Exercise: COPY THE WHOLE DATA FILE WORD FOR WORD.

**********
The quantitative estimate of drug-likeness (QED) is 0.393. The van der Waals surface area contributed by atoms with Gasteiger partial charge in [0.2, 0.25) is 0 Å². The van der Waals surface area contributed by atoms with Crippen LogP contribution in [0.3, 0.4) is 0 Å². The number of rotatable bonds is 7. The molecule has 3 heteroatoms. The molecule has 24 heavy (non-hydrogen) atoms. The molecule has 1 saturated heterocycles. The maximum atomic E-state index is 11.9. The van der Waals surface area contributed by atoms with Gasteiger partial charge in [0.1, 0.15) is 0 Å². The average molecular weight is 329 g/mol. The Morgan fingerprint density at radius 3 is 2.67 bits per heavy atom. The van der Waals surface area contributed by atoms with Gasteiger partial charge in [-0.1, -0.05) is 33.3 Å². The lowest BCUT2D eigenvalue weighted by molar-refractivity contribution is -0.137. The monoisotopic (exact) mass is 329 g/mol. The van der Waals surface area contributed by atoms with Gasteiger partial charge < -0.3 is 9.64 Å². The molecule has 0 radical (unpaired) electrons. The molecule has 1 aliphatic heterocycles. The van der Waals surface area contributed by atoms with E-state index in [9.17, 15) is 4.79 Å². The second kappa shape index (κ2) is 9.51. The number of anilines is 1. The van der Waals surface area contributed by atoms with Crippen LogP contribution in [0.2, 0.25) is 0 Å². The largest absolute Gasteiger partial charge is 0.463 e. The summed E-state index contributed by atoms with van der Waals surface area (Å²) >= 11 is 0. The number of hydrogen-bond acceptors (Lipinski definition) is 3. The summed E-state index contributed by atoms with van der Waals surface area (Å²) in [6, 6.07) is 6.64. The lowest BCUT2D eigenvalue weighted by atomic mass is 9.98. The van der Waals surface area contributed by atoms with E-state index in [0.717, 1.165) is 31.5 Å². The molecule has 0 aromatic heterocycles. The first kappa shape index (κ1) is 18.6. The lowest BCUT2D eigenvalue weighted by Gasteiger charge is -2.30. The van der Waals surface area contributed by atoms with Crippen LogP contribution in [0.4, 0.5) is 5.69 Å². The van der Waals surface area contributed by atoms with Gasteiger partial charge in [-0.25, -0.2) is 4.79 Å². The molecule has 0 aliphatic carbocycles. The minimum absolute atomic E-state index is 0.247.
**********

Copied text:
The quantitative estimate of drug-likeness (QED) is 0.393. The van der Waals surface area contributed by atoms with Gasteiger partial charge in [0.2, 0.25) is 0 Å². The van der Waals surface area contributed by atoms with Crippen LogP contribution in [0.3, 0.4) is 0 Å². The number of rotatable bonds is 7. The molecule has 3 heteroatoms. The molecule has 24 heavy (non-hydrogen) atoms. The molecule has 1 saturated heterocycles. The maximum atomic E-state index is 11.9. The van der Waals surface area contributed by atoms with Gasteiger partial charge in [0.1, 0.15) is 0 Å². The average molecular weight is 329 g/mol. The Morgan fingerprint density at radius 3 is 2.67 bits per heavy atom. The van der Waals surface area contributed by atoms with Gasteiger partial charge in [-0.1, -0.05) is 33.3 Å². The lowest BCUT2D eigenvalue weighted by molar-refractivity contribution is -0.137. The monoisotopic (exact) mass is 329 g/mol. The van der Waals surface area contributed by atoms with Gasteiger partial charge < -0.3 is 9.64 Å². The molecule has 0 radical (unpaired) electrons. The molecule has 1 aliphatic heterocycles. The van der Waals surface area contributed by atoms with E-state index in [9.17, 15) is 4.79 Å². The second kappa shape index (κ2) is 9.51. The number of anilines is 1. The van der Waals surface area contributed by atoms with Crippen LogP contribution in [0.2, 0.25) is 0 Å². The largest absolute Gasteiger partial charge is 0.463 e. The summed E-state index contributed by atoms with van der Waals surface area (Å²) >= 11 is 0. The number of hydrogen-bond acceptors (Lipinski definition) is 3. The summed E-state index contributed by atoms with van der Waals surface area (Å²) in [6, 6.07) is 6.64. The lowest BCUT2D eigenvalue weighted by atomic mass is 9.98. The van der Waals surface area contributed by atoms with E-state index in [0.717, 1.165) is 31.5 Å². The molecule has 0 aromatic heterocycles. The first kappa shape index (κ1) is 18.6. The lowest BCUT2D eigenvalue weighted by Gasteiger charge is -2.30. The van der Waals surface area contributed by atoms with Crippen LogP contribution in [0.4, 0.5) is 5.69 Å². The van der Waals surface area contributed by atoms with Gasteiger partial charge in [-0.25, -0.2) is 4.79 Å². The molecule has 0 aliphatic carbocycles. The minimum absolute atomic E-state index is 0.247.